Crime. Punishment. Eric Garner.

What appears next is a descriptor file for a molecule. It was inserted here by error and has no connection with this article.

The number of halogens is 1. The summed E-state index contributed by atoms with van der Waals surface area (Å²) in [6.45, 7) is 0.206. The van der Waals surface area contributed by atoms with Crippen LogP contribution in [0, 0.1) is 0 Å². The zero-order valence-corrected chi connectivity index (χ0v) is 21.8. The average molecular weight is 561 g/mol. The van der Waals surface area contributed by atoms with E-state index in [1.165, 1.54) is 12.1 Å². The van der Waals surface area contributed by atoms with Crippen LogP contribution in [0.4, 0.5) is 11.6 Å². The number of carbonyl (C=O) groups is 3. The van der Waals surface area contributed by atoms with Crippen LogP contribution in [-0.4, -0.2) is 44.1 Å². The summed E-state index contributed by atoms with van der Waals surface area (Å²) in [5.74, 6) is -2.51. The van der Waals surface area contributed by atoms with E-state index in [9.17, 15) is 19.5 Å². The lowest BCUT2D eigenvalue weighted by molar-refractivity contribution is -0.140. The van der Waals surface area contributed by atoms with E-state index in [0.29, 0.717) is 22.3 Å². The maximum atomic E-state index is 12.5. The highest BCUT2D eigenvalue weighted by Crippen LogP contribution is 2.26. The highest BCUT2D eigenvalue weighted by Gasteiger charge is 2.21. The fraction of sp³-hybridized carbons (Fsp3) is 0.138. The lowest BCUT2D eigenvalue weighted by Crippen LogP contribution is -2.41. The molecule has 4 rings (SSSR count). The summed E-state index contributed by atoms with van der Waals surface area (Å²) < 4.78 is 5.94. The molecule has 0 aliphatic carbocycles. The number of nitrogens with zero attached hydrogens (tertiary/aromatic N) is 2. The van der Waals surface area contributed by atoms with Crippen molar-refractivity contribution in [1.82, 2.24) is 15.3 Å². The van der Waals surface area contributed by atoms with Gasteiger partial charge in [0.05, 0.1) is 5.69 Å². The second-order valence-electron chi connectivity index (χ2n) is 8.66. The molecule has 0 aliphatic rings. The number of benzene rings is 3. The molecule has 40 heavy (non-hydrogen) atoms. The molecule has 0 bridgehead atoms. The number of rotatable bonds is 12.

My graduate seminar this semester used the framing of “crime and punishment” and the abyssal relation between the two as the starting point for reading through much of Foucault’s 70s work performing genealogies of power as well as Derrida’s 1999-2000 seminar on the death penalty and ancillary works. A common point, if often unmentioned, for both is the second essay of Nietzsche’s Genealogy of Morals, where Nietzsche not only describes the pairing of crime and punishment as based in the earliest barter economies (thus the balance of scales that we now use for justice, but which were of course first used in trade), but also argues that crime was invented for the sake of punishment, for a given pleasure it provides which is then disavowed under the banner of proceduralism. In any case, I had argued in the course that there is no crime without punishment and vice-versa, that a crime is only such if there is a given punishment, etc. Not exactly breaking ground there conceptually, but nevertheless opening the way for thinking an-economic forms of justice, such as Foucault was broaching in late 70s interviews on the prisons and the end of the death penalty in France, and which forms the basis for all of Derrida’s late thinking of the relation of justice to the law, unconditional forgiveness to its conditions, and of course, the sovereign fiction of the knowability of death for one to be able to use it as a “commensurable” punishment for a given crime in the first place. But of course there is another non-economic relation of crime and punishment, which is sovereigntist: in the killing of Eric Garner, we have the crime without the punishment for the officer involved, and in his killing, we have the punishment without the crime, which of course if the (il)legality of sovereign force in the state of exception that haunts the streets and byways of American cities from LA to Ferguson to NY. This explains the somewhat ironic, even necessarily hypocritical charge of the left: to want at once the end of a given legal paradigm (prison as the answer to everything) while also wanting those who enforce the law to be at the end of its sharp stick as well. But this hypocrisy is not self-defeating or even problematic: politics is necessarily hypocritical, since the point is that we can only ever speak from within a given set of conditions (we have this legal system such as it is) and it can only be perfectable (but without ever the hope for a telos of perfection) through its revisability in the name of displacing this (un)just pairing of a said crime and its commensurability in a given punishment. This isn’t a relativism but politics as what it is, always a question of performative strategies. But nothing is harder–as we see with each of these grand jury decisions–than making sovereignty in all its localities face itself, punish itself, and therefore begin its dissolution.